Politicians like Michelle Bachelet (former President of Chile), Dilma Rousseff (current President of Brazil) or Cristina Fernandez (current President of Argentina) who do not openly identify as feminists or use the F word in their agendas are only following on the views of their voter base. Their massive appeal is precisely due to the fact that they know how problematic such label is for their electorate and how alienating it could be if they brought it up uncritically. Al Jazeera’s piece is reductionist in its conclusions because it doesn’t take into account the many reasons why feminism is stigmatized and while it would be certainly desirable to see more gender related matters in Latin American political platforms, those matters do not necessarily need to come under the flag of feminism as we know it in the West. Instead, Latin American women might as well be shaping an entirely different movement that could eventually come with a different name.


  1. Ailatan wrote:

    I have noticed, at least in the discourse of Cristina Fernández, the emphasis placed on women (Madres y Abuelas de Plaza de Mayo, working women, housewives, etc) these were usually people not traditionally addressed to in speeches, not in a feminist context, but quite close to it.

    The “F” word is difficult to take for many people, and many people still see it as a threat on the values of society. Also, let us not forget, some of these women are in power through their association with strong male politicians.

    Thursday, August 4, 2011 at 5:28 pm | Permalink
  2. Lindsay Miller wrote:

    Love this. Just because someone doesn’t identify as a feminist, doesn’t mean they’re not working for the rights of women. Thanks so much!

    Thursday, August 4, 2011 at 6:05 pm | Permalink
  3. aravind wrote:

    All of this – yes. Feminism is just a word (an important word for many of us), so let’s look at whether their aims and ideals actually match *ours* which we might describe under the broad category of “feminist”.

    Friday, August 5, 2011 at 1:51 am | Permalink
  4. Catherine wrote:

    I have heard of the Mujerista viewpoint, but I don’t really know much about it. How does it fit in? (My understanding is that Mujerista is different from Feminista.)

    Friday, August 5, 2011 at 10:09 am | Permalink
  5. Mujeristas are mostly linked to the Catholic branch of Liberation Theology. They advocate for gender related policies and matters but from a Catholic perspective. And many of them are also pro abortion, but they have integrated those beliefs within their overall Christian faith. I think this is a pretty good article for an overview of what the movement entails. However, I think I should clarify that the mujerista movement is not a monolith and not all of them are in the movement because of their Catholicism.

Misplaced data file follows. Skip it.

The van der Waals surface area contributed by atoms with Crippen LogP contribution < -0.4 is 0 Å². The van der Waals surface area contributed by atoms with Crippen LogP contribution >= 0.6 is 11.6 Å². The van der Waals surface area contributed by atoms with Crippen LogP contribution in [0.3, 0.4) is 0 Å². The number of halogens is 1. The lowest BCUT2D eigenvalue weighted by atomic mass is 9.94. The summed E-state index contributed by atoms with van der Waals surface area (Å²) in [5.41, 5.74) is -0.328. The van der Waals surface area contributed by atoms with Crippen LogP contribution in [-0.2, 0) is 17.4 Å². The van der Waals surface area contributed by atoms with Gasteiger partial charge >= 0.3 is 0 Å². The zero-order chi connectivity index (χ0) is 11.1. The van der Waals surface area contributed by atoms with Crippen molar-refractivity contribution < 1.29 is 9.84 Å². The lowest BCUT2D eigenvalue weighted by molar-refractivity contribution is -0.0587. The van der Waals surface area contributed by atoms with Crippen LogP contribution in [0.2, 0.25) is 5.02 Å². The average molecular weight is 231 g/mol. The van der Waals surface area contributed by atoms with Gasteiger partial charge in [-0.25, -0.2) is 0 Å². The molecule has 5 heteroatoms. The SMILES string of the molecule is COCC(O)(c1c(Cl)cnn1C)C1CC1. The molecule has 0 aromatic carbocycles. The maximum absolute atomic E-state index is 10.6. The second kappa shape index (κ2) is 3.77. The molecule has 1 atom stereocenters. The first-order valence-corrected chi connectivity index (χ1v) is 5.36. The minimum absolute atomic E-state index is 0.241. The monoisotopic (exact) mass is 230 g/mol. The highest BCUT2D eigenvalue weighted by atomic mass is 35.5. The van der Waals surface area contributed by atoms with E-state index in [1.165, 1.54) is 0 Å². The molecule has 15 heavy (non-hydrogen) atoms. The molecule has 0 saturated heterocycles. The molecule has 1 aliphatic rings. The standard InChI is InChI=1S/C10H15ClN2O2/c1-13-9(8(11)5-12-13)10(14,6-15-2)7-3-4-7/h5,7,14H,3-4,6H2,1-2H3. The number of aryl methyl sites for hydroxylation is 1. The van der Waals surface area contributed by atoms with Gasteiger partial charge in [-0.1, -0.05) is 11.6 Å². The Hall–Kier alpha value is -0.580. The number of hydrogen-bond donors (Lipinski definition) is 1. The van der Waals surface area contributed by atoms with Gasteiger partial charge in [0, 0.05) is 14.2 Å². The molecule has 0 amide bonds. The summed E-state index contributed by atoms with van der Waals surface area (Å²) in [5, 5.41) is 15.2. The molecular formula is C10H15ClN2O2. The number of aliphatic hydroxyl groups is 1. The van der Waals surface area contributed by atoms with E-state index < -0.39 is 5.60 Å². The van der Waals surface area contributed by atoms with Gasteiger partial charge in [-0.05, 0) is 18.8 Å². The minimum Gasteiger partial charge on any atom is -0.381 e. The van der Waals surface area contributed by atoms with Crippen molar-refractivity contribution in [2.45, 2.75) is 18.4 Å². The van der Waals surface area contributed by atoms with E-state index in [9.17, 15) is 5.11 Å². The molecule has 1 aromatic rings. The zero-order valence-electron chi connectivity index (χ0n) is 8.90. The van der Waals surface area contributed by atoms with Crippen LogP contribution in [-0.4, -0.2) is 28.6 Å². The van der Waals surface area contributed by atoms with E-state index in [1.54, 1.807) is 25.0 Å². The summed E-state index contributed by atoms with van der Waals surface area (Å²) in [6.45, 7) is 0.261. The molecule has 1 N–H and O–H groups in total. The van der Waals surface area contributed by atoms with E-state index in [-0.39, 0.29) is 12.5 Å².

Friday, August 5, 2011 at 10:44 am | Permalink
  6. I should clarify something else: the term mujerista is mostly used by Latina women living in the US (and to a much lesser extent in Mexico). It is not pervasive throughout all of Latin America.

    Friday, August 5, 2011 at 10:51 am | Permalink
  7. Amelia Jane wrote:

    I never understand why people get so worried about whether other people are ‘FEMINISTS’ or not. I was in Peru around the time every town seemed to be having a demonstration against domestic violence; outside the Town Hall in Arequipa people were hanging posters, lighting candles, shouting through megaphones – all very ‘feminist’ but I didn’t think to demand how these people labelled themselves, it seemed pretty clear from their actions what their standpoint was.

    Friday, August 5, 2011 at 3:05 pm | Permalink
  8. Nadia wrote:

    “those matters do not necessarily need to come under the flag of feminism as we know it in the West. Instead, Latin American women might as well be shaping an entirely different movement that could eventually come with a different name.”

    Like equality or justice or no name at all. I don’t understand why it’s so important that it be *called* something. As long as people find ways to incorporate women’s rights and look after women’s interests in their own countries in the way that best suits their own cultures, who cares what we call it?

    Saturday, August 6, 2011 at 8:44 pm | Permalink
  9. Amy wrote:

    Thank you so much. You always make me think. From this post: I have no idea how I’d respond to American Pro-Choice language if I had personally experienced forced-sterilization in any form. And then I realize that there were forced-sterilizations here in the US, and wonder how the rhetoric is received in terms of American kyriarchy. And then I wonder why this isn’t already a dialog. One that I’m exploring.

    I have a bit of a knee-jerk tendency to say, “well, call it by another name… feminism is still the same.” But that’s not true. I really appreciate that you’ve explained why Cristina Fernandez has different reasons for not identifying as a feminist than, say, Hillary Clinton (who is very much a feminist, but would never say so for political reasons). I don’t think I’m doing a good job of explaining myself, but thank you. I don’t comment that often on this site, but your articles always help me examine my privilege.

    Thursday, September 1, 2011 at 9:52 pm | Permalink